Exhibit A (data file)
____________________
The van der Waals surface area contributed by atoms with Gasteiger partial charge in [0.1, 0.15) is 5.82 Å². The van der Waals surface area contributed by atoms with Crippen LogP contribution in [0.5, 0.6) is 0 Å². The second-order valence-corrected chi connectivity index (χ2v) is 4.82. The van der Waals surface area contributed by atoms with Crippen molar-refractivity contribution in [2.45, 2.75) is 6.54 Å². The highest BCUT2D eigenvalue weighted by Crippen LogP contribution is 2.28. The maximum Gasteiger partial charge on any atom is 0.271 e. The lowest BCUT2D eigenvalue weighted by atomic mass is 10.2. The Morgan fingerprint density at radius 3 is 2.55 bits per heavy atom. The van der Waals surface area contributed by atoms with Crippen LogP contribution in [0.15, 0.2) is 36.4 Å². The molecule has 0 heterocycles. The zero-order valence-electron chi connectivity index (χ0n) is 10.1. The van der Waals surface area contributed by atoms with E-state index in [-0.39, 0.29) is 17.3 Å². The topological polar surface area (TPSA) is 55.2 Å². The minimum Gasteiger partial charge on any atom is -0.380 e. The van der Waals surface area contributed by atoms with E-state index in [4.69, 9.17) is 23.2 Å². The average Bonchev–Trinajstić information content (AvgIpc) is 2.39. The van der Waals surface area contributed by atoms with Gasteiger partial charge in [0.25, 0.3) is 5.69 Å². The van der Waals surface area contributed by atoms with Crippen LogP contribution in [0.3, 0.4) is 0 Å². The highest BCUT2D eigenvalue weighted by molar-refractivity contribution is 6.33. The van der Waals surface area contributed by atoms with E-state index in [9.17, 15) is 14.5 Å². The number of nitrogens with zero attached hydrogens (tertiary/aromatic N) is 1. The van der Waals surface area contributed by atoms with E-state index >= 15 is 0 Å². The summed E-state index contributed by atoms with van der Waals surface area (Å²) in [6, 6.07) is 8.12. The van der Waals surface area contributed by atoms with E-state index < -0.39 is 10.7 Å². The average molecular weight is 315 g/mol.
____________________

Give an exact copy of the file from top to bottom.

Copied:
The van der Waals surface area contributed by atoms with Gasteiger partial charge in [0.1, 0.15) is 5.82 Å². The van der Waals surface area contributed by atoms with Crippen LogP contribution in [0.5, 0.6) is 0 Å². The second-order valence-corrected chi connectivity index (χ2v) is 4.82. The van der Waals surface area contributed by atoms with Crippen molar-refractivity contribution in [2.45, 2.75) is 6.54 Å². The highest BCUT2D eigenvalue weighted by Crippen LogP contribution is 2.28. The maximum Gasteiger partial charge on any atom is 0.271 e. The lowest BCUT2D eigenvalue weighted by atomic mass is 10.2. The Morgan fingerprint density at radius 3 is 2.55 bits per heavy atom. The van der Waals surface area contributed by atoms with Crippen LogP contribution in [0.15, 0.2) is 36.4 Å². The molecule has 0 heterocycles. The zero-order valence-electron chi connectivity index (χ0n) is 10.1. The van der Waals surface area contributed by atoms with E-state index in [-0.39, 0.29) is 17.3 Å². The topological polar surface area (TPSA) is 55.2 Å². The minimum Gasteiger partial charge on any atom is -0.380 e. The van der Waals surface area contributed by atoms with E-state index in [4.69, 9.17) is 23.2 Å². The average Bonchev–Trinajstić information content (AvgIpc) is 2.39. The van der Waals surface area contributed by atoms with Gasteiger partial charge in [0.25, 0.3) is 5.69 Å². The van der Waals surface area contributed by atoms with Crippen LogP contribution in [0.3, 0.4) is 0 Å². The highest BCUT2D eigenvalue weighted by molar-refractivity contribution is 6.33. The van der Waals surface area contributed by atoms with E-state index in [9.17, 15) is 14.5 Å². The number of nitrogens with zero attached hydrogens (tertiary/aromatic N) is 1. The van der Waals surface area contributed by atoms with E-state index >= 15 is 0 Å². The summed E-state index contributed by atoms with van der Waals surface area (Å²) in [6, 6.07) is 8.12. The van der Waals surface area contributed by atoms with E-state index < -0.39 is 10.7 Å². The average molecular weight is 315 g/mol.